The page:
Smith thought we will often act prudently and wise, since our long-term best interests are served if others trust us. We will, often, police ourselves, not wanting to look bad before others, or feel bad about ourselves. Yet, if our own internal checks fail, or we disregard them because we see an opportunity to make a huge amount of profit, we can act in ways that harm other people's private interests.
This is a big problem for Smith, who accepted classic, liberal political theory. If we act in ways that harm the public good and natural justice (most directly, if we harm another's freedom or property), then the government has a duty to block our harmful behavior. Indeed, the sovereign has "the duty of protecting, as far as possible, every member of the society from the injustice or oppression of every other member of it, or the duty of establishing an exact administration of justice." Laws and regulations must be in place to ensure that self-interest -- but not greed -- rules our economic practices.
In "The Wealth of Nations," for instance, he proposed a variety of regulations that would limit certain kinds of money trades and banking practices, in order to preserve public goods. While the regulations would certainly limit the liberty of the bankers to act in very profitable ways for themselves, "those exertions of the natural liberty of a few individuals, which might endanger the security of the whole society, are, and ought to be, restrained by the laws of all governments." Not every action motivated by self-interest is permissible--if it leads to social instability, to destruction of value, or undermines justice, the government has a responsibility to intervene.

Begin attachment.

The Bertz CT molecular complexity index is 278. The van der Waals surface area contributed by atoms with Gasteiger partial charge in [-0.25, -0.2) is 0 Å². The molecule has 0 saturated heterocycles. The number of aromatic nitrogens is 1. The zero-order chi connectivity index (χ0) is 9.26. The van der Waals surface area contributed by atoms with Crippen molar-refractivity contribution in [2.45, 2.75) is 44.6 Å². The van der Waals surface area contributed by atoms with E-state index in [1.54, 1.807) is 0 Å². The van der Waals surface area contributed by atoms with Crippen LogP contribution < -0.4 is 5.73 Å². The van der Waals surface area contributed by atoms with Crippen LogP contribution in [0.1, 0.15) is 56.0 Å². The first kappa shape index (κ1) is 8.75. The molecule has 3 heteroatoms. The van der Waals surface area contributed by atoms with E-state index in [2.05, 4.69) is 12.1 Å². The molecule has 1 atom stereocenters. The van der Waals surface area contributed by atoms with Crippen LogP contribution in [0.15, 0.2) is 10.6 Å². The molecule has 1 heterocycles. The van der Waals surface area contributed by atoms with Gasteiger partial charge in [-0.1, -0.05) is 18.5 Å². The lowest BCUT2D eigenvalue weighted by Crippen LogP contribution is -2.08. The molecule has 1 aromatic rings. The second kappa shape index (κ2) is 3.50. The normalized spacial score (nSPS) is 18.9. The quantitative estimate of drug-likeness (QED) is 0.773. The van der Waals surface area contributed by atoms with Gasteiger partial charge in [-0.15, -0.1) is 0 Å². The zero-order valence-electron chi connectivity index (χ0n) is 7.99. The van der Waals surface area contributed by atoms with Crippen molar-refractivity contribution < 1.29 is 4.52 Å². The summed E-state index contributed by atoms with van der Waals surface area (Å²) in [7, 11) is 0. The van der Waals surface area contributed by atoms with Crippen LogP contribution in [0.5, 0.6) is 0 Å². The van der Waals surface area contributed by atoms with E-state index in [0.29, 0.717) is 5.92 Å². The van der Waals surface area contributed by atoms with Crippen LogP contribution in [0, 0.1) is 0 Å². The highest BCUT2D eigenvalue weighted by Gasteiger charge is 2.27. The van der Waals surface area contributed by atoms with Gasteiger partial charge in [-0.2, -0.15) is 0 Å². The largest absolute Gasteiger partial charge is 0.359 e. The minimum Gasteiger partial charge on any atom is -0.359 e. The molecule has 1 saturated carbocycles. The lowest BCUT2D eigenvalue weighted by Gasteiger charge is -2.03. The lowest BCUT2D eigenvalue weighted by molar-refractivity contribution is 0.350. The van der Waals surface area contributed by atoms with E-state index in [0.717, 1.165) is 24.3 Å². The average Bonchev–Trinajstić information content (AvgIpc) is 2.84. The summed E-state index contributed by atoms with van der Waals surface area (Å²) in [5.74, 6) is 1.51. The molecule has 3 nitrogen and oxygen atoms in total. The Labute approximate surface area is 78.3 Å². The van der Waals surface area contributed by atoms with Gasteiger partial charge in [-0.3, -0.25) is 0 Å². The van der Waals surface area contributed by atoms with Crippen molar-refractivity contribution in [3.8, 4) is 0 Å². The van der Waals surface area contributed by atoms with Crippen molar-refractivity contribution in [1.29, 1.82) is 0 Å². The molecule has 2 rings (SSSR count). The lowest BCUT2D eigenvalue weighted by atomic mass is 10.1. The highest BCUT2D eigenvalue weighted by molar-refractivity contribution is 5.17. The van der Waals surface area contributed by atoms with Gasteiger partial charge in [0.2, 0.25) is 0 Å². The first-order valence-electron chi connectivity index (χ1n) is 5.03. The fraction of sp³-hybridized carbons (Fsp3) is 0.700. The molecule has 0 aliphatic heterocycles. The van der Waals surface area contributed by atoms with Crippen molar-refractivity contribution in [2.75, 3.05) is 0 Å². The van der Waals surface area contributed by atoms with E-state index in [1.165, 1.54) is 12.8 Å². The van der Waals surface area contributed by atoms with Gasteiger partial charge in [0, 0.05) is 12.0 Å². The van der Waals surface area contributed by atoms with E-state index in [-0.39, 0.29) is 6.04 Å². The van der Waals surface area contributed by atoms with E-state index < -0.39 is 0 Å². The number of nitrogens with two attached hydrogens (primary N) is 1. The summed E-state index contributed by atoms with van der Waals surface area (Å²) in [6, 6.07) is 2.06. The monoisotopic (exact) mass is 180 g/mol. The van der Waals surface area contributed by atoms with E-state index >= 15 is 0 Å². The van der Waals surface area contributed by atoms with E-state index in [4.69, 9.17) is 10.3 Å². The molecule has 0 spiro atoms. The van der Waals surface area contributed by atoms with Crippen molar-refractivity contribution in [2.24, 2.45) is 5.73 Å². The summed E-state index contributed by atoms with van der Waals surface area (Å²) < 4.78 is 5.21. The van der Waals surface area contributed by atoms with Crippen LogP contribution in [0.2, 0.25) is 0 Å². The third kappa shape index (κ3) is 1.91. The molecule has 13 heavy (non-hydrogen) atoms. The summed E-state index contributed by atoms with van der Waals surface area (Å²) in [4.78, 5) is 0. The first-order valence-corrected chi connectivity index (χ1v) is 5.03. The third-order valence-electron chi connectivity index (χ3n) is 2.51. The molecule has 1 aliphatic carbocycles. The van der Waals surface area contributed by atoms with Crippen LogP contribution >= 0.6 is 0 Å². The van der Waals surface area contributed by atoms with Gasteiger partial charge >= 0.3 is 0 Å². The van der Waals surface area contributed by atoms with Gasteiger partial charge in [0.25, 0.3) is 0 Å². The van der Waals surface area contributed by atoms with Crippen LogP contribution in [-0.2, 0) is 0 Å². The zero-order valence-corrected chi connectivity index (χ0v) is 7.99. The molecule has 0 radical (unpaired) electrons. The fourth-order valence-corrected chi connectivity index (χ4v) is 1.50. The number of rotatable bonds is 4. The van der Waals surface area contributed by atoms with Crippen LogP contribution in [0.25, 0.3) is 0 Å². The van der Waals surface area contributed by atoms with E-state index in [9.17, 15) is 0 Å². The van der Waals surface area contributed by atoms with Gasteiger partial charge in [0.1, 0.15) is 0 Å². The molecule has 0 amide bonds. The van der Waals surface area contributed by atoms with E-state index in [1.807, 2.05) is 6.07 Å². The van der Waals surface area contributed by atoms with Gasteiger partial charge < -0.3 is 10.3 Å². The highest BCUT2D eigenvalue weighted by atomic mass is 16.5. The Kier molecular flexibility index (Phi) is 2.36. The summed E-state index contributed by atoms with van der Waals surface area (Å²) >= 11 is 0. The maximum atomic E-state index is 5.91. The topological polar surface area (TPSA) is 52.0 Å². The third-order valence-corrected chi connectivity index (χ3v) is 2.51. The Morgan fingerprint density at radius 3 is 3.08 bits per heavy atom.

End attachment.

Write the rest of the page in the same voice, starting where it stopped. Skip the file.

While Smith certainly does view government regulation of production and trade with suspicion and thinks that any regulations are a burden on a person's freedom, he also recognized--quite profoundly--that some constraints on freedom are required to maximize long term private and public benefits. Self-interest should be allowed its place, but that does not mean that greedy self-interest must be tolerated.
As we trudge forth to solve the current financial crises, both sides of the debate have something to learn from Smith. The deregulators would do well to read the rest of his work and not just cherry-pick quotes that support free markets with no attention to his other concerns. Fair recognition should be paid to his arguments for reasonable government regulations that protect society as a whole and increase overall economic value and justice.
Likewise, those calling for a return to zealous regulations at every level of the economy should not dismiss Smith simply as the caricature he has become. He makes powerful arguments about the ways that economic actors are incentivized, and the way that unreasonable regulations can interfere with economic value production.
Each side has something to learn from his cautionary tales.
Dr. Michael Kessler is Assistant Director of the Berkley Center for Religion, Peace, and World Affairs and Visiting Assistant Professor of Government at Georgetown University.